I usually devote this column to broad themes about cancer that are generalizable to people across the country.
Today, I’d like to keep it local and focus on the work of the Cancer Resource Center of the Finger Lakes.
Full disclosure: I’m the executive director of the Cancer Resource Center and have been involved with the organization since my own diagnosis with breast cancer in 1996. I know what we do and I’m so very proud of it.
When people in Tompkins County are affected by cancer, they connect with the Cancer Resource Center in a variety of ways. The comprehensive services that we offer are unique for a community of this size and generally exceed those offered in much larger cities. For example:
- We now offer eight support groups for individuals affected by cancer. We began with a women’s group, and gradually added groups for men, young adults, caregivers, and for individuals with colorectal, prostate, and more advanced cancers.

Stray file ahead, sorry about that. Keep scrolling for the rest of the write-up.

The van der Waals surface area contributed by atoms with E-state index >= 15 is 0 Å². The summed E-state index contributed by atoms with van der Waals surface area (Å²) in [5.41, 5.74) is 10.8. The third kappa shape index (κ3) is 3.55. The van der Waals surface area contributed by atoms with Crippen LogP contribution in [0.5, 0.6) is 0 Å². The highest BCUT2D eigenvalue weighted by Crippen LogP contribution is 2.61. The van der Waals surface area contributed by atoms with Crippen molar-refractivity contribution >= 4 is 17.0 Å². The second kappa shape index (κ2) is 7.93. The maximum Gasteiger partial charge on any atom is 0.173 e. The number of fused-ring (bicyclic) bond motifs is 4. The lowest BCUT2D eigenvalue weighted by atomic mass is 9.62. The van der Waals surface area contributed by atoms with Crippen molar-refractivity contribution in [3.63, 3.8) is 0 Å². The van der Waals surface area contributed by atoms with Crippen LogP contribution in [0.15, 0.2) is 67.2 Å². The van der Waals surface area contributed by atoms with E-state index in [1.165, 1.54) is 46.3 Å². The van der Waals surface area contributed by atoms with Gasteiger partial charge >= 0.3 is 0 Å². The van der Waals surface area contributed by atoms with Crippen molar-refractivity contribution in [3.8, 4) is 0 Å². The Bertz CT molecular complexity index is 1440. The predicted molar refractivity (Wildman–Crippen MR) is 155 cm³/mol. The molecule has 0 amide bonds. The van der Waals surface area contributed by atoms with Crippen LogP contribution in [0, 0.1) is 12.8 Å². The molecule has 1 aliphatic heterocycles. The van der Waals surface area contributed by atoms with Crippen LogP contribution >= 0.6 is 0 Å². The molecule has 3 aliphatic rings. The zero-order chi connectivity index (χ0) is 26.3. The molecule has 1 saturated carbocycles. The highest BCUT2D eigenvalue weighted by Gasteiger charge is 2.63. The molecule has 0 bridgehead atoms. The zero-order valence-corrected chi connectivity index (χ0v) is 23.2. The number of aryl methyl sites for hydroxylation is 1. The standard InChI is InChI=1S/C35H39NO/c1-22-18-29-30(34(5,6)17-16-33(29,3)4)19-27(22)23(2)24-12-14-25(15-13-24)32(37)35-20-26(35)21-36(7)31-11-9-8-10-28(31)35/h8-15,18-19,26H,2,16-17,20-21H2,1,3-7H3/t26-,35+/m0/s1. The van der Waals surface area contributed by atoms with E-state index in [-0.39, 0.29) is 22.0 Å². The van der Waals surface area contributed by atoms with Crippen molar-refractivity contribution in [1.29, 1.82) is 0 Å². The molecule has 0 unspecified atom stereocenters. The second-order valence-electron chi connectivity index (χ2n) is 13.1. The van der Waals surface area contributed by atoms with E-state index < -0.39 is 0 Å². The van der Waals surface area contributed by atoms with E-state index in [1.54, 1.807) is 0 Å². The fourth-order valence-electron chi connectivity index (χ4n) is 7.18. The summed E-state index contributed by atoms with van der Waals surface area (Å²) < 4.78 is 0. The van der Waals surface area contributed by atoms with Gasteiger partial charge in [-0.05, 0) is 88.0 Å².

- Our Boutique provides free wigs, head coverings, and other items for people going through treatment.
- Through the generosity of Cornell University, we arrange for free bus transportation to New York City for second opinions and specialized treatment.
- Through a unique partnership with Cayuga Medical Center, our volunteers are at the hospital on a daily basis, connecting with and assisting cancer patients and their loved ones.
- We collaborate closely with cancer researchers at Cornell, connecting lab-based doctoral students with the local cancer community. Students learn about cancer from the human perspective and our clients learn about the science of cancer. This program is now in its third year and has become a model for other “town-gown” partnerships.
- Our website and monthly E-news have become the communications hubs for cancer information and programs in our area. Even people who never come through our doors can access resources and be part of our virtual community.
- Most importantly, we treat each person as an individual. We have no agenda other than fulfilling our motto that “no one should face cancer alone.”
People often assume that we receive funding from the American Cancer Society, but we do not. We’re a local organization and we depend on the support of our local community. Our most important annual fundraising event is the Walkathon and 5K Run that will take place in Cass Park on Saturday, October 24. It’s easy to register or to sponsor a participant by visiting our website at crcfl.net.
We live in a special community. I like to think that the Cancer Resource Center helps make it so.